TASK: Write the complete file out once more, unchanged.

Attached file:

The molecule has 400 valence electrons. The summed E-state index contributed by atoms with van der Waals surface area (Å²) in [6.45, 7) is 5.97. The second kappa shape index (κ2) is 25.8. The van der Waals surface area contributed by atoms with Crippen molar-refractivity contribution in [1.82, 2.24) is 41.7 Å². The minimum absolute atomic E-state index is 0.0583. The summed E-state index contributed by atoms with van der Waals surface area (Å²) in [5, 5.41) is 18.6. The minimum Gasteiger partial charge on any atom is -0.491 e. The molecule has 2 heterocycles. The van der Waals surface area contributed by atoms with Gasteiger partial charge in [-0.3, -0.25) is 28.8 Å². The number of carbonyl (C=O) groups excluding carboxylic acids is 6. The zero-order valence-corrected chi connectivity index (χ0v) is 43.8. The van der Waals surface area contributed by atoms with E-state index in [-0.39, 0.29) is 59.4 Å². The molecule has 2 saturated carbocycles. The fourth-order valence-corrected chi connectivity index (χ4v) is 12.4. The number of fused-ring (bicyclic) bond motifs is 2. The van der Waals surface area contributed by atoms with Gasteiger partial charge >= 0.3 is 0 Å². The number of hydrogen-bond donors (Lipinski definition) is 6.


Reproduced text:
The molecule has 400 valence electrons. The summed E-state index contributed by atoms with van der Waals surface area (Å²) in [6.45, 7) is 5.97. The second kappa shape index (κ2) is 25.8. The van der Waals surface area contributed by atoms with Crippen molar-refractivity contribution in [1.82, 2.24) is 41.7 Å². The minimum absolute atomic E-state index is 0.0583. The summed E-state index contributed by atoms with van der Waals surface area (Å²) in [5, 5.41) is 18.6. The minimum Gasteiger partial charge on any atom is -0.491 e. The molecule has 2 heterocycles. The van der Waals surface area contributed by atoms with Gasteiger partial charge in [-0.3, -0.25) is 28.8 Å². The number of carbonyl (C=O) groups excluding carboxylic acids is 6. The zero-order valence-corrected chi connectivity index (χ0v) is 43.8. The van der Waals surface area contributed by atoms with E-state index in [-0.39, 0.29) is 59.4 Å². The molecule has 2 saturated carbocycles. The fourth-order valence-corrected chi connectivity index (χ4v) is 12.4. The number of fused-ring (bicyclic) bond motifs is 2. The van der Waals surface area contributed by atoms with Gasteiger partial charge >= 0.3 is 0 Å². The number of hydrogen-bond donors (Lipinski definition) is 6.